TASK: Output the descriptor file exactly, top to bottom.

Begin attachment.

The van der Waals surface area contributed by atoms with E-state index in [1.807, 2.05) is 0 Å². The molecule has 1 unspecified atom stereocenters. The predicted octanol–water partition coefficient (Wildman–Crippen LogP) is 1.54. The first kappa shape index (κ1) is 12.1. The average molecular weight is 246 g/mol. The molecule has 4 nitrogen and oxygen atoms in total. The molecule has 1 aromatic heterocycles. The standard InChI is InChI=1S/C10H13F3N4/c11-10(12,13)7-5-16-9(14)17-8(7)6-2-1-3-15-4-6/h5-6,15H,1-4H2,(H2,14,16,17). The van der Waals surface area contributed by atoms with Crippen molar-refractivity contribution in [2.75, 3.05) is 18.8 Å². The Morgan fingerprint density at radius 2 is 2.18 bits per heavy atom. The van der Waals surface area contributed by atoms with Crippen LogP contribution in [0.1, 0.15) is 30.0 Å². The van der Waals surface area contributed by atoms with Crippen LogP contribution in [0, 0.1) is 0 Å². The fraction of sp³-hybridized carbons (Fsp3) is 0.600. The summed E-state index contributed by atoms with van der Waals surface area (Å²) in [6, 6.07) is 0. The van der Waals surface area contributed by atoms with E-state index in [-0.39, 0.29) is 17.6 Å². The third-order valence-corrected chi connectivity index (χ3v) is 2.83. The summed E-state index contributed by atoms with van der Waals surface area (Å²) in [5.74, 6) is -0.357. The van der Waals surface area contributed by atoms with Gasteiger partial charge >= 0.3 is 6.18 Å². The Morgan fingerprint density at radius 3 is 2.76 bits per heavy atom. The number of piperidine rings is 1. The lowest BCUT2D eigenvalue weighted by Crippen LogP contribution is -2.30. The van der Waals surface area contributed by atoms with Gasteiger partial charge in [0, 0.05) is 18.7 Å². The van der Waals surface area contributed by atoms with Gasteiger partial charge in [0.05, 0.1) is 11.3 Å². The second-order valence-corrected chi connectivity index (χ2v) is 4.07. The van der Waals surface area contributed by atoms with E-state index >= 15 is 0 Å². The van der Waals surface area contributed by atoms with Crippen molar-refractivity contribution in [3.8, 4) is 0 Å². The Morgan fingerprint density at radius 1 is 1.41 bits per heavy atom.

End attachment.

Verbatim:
The van der Waals surface area contributed by atoms with E-state index in [1.807, 2.05) is 0 Å². The molecule has 1 unspecified atom stereocenters. The predicted octanol–water partition coefficient (Wildman–Crippen LogP) is 1.54. The first kappa shape index (κ1) is 12.1. The average molecular weight is 246 g/mol. The molecule has 4 nitrogen and oxygen atoms in total. The molecule has 1 aromatic heterocycles. The standard InChI is InChI=1S/C10H13F3N4/c11-10(12,13)7-5-16-9(14)17-8(7)6-2-1-3-15-4-6/h5-6,15H,1-4H2,(H2,14,16,17). The van der Waals surface area contributed by atoms with Crippen molar-refractivity contribution in [2.75, 3.05) is 18.8 Å². The Morgan fingerprint density at radius 2 is 2.18 bits per heavy atom. The van der Waals surface area contributed by atoms with Crippen LogP contribution in [0.1, 0.15) is 30.0 Å². The van der Waals surface area contributed by atoms with Crippen LogP contribution in [0, 0.1) is 0 Å². The fraction of sp³-hybridized carbons (Fsp3) is 0.600. The summed E-state index contributed by atoms with van der Waals surface area (Å²) in [6, 6.07) is 0. The van der Waals surface area contributed by atoms with E-state index in [-0.39, 0.29) is 17.6 Å². The third-order valence-corrected chi connectivity index (χ3v) is 2.83. The summed E-state index contributed by atoms with van der Waals surface area (Å²) in [5.74, 6) is -0.357. The van der Waals surface area contributed by atoms with Gasteiger partial charge >= 0.3 is 6.18 Å². The Morgan fingerprint density at radius 3 is 2.76 bits per heavy atom. The number of piperidine rings is 1. The lowest BCUT2D eigenvalue weighted by Crippen LogP contribution is -2.30. The van der Waals surface area contributed by atoms with Gasteiger partial charge in [0, 0.05) is 18.7 Å². The van der Waals surface area contributed by atoms with Gasteiger partial charge in [0.05, 0.1) is 11.3 Å². The second-order valence-corrected chi connectivity index (χ2v) is 4.07. The van der Waals surface area contributed by atoms with E-state index >= 15 is 0 Å². The van der Waals surface area contributed by atoms with Crippen molar-refractivity contribution in [3.8, 4) is 0 Å². The Morgan fingerprint density at radius 1 is 1.41 bits per heavy atom.